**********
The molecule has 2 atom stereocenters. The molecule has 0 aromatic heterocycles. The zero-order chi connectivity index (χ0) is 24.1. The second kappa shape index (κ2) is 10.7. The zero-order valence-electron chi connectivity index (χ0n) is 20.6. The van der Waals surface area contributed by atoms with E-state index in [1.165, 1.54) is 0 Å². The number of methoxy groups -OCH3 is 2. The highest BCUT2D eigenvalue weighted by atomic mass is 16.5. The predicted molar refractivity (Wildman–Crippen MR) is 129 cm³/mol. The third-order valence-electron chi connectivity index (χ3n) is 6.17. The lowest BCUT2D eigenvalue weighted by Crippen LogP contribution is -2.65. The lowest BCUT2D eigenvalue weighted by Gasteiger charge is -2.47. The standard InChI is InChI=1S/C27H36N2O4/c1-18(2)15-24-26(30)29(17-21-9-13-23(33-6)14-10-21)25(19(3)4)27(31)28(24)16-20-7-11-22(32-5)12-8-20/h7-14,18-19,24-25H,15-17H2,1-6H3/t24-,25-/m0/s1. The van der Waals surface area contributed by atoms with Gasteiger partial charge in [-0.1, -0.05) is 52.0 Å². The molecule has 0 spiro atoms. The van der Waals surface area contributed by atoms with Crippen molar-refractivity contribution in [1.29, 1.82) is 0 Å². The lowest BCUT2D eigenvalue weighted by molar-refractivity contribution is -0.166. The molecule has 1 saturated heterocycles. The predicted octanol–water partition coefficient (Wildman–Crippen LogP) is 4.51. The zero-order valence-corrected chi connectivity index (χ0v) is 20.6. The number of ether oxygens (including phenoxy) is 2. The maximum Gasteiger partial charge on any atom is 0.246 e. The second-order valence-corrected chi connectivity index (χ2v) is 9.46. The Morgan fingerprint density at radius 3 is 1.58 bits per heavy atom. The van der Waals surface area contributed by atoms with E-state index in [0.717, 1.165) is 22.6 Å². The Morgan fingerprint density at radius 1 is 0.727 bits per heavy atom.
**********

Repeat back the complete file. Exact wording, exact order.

The molecule has 2 atom stereocenters. The molecule has 0 aromatic heterocycles. The zero-order chi connectivity index (χ0) is 24.1. The second kappa shape index (κ2) is 10.7. The zero-order valence-electron chi connectivity index (χ0n) is 20.6. The van der Waals surface area contributed by atoms with E-state index in [1.165, 1.54) is 0 Å². The number of methoxy groups -OCH3 is 2. The highest BCUT2D eigenvalue weighted by atomic mass is 16.5. The predicted molar refractivity (Wildman–Crippen MR) is 129 cm³/mol. The third-order valence-electron chi connectivity index (χ3n) is 6.17. The lowest BCUT2D eigenvalue weighted by Crippen LogP contribution is -2.65. The lowest BCUT2D eigenvalue weighted by Gasteiger charge is -2.47. The standard InChI is InChI=1S/C27H36N2O4/c1-18(2)15-24-26(30)29(17-21-9-13-23(33-6)14-10-21)25(19(3)4)27(31)28(24)16-20-7-11-22(32-5)12-8-20/h7-14,18-19,24-25H,15-17H2,1-6H3/t24-,25-/m0/s1. The van der Waals surface area contributed by atoms with Gasteiger partial charge in [-0.1, -0.05) is 52.0 Å². The molecule has 0 spiro atoms. The van der Waals surface area contributed by atoms with Crippen molar-refractivity contribution in [1.29, 1.82) is 0 Å². The lowest BCUT2D eigenvalue weighted by molar-refractivity contribution is -0.166. The molecule has 1 saturated heterocycles. The predicted octanol–water partition coefficient (Wildman–Crippen LogP) is 4.51. The zero-order valence-corrected chi connectivity index (χ0v) is 20.6. The number of ether oxygens (including phenoxy) is 2. The maximum Gasteiger partial charge on any atom is 0.246 e. The second-order valence-corrected chi connectivity index (χ2v) is 9.46. The Morgan fingerprint density at radius 3 is 1.58 bits per heavy atom. The van der Waals surface area contributed by atoms with E-state index in [0.717, 1.165) is 22.6 Å². The Morgan fingerprint density at radius 1 is 0.727 bits per heavy atom.